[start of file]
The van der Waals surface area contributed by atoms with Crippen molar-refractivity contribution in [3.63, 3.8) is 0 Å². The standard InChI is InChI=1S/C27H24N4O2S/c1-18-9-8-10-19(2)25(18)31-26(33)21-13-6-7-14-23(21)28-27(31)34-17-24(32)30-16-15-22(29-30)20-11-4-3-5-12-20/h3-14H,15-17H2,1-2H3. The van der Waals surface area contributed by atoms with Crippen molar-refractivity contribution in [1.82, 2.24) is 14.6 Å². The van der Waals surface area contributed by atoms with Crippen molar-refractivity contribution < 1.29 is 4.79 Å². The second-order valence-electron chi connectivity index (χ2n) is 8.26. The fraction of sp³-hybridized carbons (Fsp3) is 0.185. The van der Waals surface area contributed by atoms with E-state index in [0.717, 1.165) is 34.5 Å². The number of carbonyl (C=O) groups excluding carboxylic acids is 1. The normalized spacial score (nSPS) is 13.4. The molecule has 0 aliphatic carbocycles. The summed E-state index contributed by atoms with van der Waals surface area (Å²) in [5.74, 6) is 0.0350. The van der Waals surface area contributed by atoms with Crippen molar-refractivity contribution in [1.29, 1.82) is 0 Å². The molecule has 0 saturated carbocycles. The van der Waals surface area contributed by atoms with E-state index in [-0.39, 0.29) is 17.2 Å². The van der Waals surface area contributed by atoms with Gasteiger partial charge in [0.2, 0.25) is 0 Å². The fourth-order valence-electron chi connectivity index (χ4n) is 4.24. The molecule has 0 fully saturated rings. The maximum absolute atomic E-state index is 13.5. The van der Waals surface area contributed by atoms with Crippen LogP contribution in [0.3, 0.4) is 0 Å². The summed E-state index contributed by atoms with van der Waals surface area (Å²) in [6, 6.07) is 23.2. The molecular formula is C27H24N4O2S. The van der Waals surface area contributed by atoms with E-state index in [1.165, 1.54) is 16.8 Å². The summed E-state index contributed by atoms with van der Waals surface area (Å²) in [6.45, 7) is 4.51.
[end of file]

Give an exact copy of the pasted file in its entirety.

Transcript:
The van der Waals surface area contributed by atoms with Crippen molar-refractivity contribution in [3.63, 3.8) is 0 Å². The standard InChI is InChI=1S/C27H24N4O2S/c1-18-9-8-10-19(2)25(18)31-26(33)21-13-6-7-14-23(21)28-27(31)34-17-24(32)30-16-15-22(29-30)20-11-4-3-5-12-20/h3-14H,15-17H2,1-2H3. The van der Waals surface area contributed by atoms with Crippen molar-refractivity contribution in [1.82, 2.24) is 14.6 Å². The van der Waals surface area contributed by atoms with Crippen molar-refractivity contribution < 1.29 is 4.79 Å². The second-order valence-electron chi connectivity index (χ2n) is 8.26. The fraction of sp³-hybridized carbons (Fsp3) is 0.185. The van der Waals surface area contributed by atoms with E-state index in [0.717, 1.165) is 34.5 Å². The number of carbonyl (C=O) groups excluding carboxylic acids is 1. The normalized spacial score (nSPS) is 13.4. The molecule has 0 aliphatic carbocycles. The summed E-state index contributed by atoms with van der Waals surface area (Å²) in [5.74, 6) is 0.0350. The van der Waals surface area contributed by atoms with Crippen molar-refractivity contribution in [1.29, 1.82) is 0 Å². The molecule has 0 saturated carbocycles. The van der Waals surface area contributed by atoms with E-state index in [-0.39, 0.29) is 17.2 Å². The van der Waals surface area contributed by atoms with Gasteiger partial charge in [0.2, 0.25) is 0 Å². The fourth-order valence-electron chi connectivity index (χ4n) is 4.24. The molecule has 0 fully saturated rings. The maximum absolute atomic E-state index is 13.5. The van der Waals surface area contributed by atoms with Crippen LogP contribution in [0.3, 0.4) is 0 Å². The summed E-state index contributed by atoms with van der Waals surface area (Å²) in [6, 6.07) is 23.2. The molecular formula is C27H24N4O2S. The van der Waals surface area contributed by atoms with E-state index in [1.165, 1.54) is 16.8 Å². The summed E-state index contributed by atoms with van der Waals surface area (Å²) in [6.45, 7) is 4.51.